Three people, including one American, were gored at the annual running of the bulls in Pamplona, Spain. Thankfully the three were not seriously injured, but the incident raises questions of whether the tradition should continue.
According to witnesses, one runaway bull charged the three runners as they huddled on the ground, trying to stay safe. Cowhands managed to distract the bull and lure it away from the victims, preventing further injuries to the three. Two British citizens were gored in their legs, as was the American.
Four other runners were injured in the annual kick-off to the San Fermin festival, and 15 people have been killed since records began being kept in 1924. While the tradition is praised by many residents and attracts thousands of tourists, many groups are calling for an end to the bull runs, which are often dangerous to both humans and animals.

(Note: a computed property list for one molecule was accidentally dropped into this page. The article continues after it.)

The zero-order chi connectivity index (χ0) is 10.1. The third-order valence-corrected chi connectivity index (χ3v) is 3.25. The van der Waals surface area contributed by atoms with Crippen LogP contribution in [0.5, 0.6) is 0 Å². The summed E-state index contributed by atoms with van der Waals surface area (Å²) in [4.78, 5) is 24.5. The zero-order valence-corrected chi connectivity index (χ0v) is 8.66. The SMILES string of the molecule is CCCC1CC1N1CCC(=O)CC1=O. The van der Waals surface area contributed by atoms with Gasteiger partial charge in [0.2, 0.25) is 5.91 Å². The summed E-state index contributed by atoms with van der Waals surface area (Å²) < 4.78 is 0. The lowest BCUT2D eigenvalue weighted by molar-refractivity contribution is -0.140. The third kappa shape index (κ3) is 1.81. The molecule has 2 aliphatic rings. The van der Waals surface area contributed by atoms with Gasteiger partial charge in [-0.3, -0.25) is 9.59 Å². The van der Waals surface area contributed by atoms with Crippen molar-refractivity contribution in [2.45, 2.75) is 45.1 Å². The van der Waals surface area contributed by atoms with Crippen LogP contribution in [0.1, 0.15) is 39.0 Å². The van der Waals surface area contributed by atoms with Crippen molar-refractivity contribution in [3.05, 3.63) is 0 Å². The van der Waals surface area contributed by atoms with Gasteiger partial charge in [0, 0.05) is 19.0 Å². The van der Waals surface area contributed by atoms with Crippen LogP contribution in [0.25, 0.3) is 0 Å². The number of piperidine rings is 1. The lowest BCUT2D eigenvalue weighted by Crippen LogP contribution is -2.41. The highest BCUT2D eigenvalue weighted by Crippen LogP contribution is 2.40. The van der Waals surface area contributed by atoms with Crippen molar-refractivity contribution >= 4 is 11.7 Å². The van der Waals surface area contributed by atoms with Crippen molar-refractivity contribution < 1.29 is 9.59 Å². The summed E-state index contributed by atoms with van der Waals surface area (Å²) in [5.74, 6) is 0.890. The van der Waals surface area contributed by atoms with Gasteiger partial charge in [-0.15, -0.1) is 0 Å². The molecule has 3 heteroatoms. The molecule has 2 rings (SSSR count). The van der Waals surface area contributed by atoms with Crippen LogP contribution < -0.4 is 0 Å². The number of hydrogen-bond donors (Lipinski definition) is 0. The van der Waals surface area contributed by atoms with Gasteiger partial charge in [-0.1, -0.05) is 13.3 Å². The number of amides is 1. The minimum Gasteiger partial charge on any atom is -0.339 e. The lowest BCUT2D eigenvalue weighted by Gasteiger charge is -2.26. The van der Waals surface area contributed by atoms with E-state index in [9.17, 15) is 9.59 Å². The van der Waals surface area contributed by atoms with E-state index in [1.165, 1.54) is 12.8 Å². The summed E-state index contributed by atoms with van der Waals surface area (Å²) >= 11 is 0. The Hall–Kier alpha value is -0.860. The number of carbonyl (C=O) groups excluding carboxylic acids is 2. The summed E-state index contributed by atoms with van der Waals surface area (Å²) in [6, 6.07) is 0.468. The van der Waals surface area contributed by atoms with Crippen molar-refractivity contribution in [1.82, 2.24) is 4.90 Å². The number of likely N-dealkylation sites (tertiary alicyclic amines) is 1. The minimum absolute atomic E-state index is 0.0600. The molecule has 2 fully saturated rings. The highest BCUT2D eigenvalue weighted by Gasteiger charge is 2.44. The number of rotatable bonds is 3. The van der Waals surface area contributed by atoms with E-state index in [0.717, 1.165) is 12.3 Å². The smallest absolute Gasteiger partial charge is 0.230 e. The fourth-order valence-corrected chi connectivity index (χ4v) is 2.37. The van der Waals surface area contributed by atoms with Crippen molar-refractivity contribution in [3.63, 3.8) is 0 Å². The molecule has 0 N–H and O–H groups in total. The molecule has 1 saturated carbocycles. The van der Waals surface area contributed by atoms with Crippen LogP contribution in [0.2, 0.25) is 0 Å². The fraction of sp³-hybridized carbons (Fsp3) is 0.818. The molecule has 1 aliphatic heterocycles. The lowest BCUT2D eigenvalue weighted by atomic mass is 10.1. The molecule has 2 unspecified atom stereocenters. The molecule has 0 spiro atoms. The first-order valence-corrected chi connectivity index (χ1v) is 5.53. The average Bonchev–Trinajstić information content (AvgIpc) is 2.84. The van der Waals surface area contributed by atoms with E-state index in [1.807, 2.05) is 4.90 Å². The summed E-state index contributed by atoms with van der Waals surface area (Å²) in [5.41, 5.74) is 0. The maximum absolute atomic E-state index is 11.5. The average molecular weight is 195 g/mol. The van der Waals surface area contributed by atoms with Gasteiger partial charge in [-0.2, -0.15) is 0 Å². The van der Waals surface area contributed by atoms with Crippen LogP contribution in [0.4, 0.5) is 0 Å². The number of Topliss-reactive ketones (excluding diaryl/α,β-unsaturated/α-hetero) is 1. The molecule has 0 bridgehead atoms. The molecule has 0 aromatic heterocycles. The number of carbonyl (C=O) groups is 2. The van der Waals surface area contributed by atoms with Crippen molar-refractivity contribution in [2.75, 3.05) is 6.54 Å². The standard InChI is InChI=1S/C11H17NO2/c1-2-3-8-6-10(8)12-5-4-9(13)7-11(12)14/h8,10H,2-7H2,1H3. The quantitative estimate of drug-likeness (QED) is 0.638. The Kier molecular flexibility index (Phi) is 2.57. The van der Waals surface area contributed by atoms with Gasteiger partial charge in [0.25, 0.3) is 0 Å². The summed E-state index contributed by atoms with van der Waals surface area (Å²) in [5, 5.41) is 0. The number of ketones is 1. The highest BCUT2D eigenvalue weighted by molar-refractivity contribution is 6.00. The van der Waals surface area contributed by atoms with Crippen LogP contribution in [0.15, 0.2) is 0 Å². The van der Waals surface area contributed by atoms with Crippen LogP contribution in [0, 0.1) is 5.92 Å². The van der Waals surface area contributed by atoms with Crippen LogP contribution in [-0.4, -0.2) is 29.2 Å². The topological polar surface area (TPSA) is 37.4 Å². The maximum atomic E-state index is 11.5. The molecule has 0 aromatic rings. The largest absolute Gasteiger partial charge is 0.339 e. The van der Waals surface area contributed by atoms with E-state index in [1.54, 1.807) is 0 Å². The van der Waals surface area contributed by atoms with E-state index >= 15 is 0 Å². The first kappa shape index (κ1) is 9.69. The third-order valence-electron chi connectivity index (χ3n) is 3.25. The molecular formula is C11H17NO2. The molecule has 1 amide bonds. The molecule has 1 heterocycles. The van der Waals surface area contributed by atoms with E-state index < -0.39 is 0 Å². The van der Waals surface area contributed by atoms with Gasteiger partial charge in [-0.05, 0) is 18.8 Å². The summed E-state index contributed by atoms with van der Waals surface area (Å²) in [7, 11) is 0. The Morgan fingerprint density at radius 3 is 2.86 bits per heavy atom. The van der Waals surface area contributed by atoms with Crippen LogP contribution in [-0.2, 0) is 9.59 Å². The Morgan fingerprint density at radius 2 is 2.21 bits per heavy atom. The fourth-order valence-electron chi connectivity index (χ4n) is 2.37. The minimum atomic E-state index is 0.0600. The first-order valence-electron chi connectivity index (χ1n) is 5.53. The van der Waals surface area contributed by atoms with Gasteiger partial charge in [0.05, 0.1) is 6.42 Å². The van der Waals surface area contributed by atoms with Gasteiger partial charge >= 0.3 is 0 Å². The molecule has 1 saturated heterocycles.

"Before Daniel Jimeno was gored (in 2009), participants of the run had been complaining for years that the run was losing excitement and risk because of all the security measures which the municipality has put in place," Mayor Yolanda Barcina told the AFP.
"No matter how many security measures are put in place, bulls are animals and they can cause someone to lose their life," Barcina added.
People for the Ethical Treatment of Animals (PETA) also launched a campaign to end the bull runs, which end with bullfights and matadors goring the bull in front of large audiences.
"Tormenting and killing animals for entertainment is straight out of the Dark Ages," Poorva Joshipura, PETA's campaign coordinator, told the AFP. "If Spain wants to declare its place among modern Europe nations, the first thing the country should do is outlaw animal torture."
"The bulls used for the Running of the Bulls are running because they have been hit with sharp sticks or goaded with electric prods and are terrified. They run, slip, and slide on the streets of Pamplona into the bullring," she added.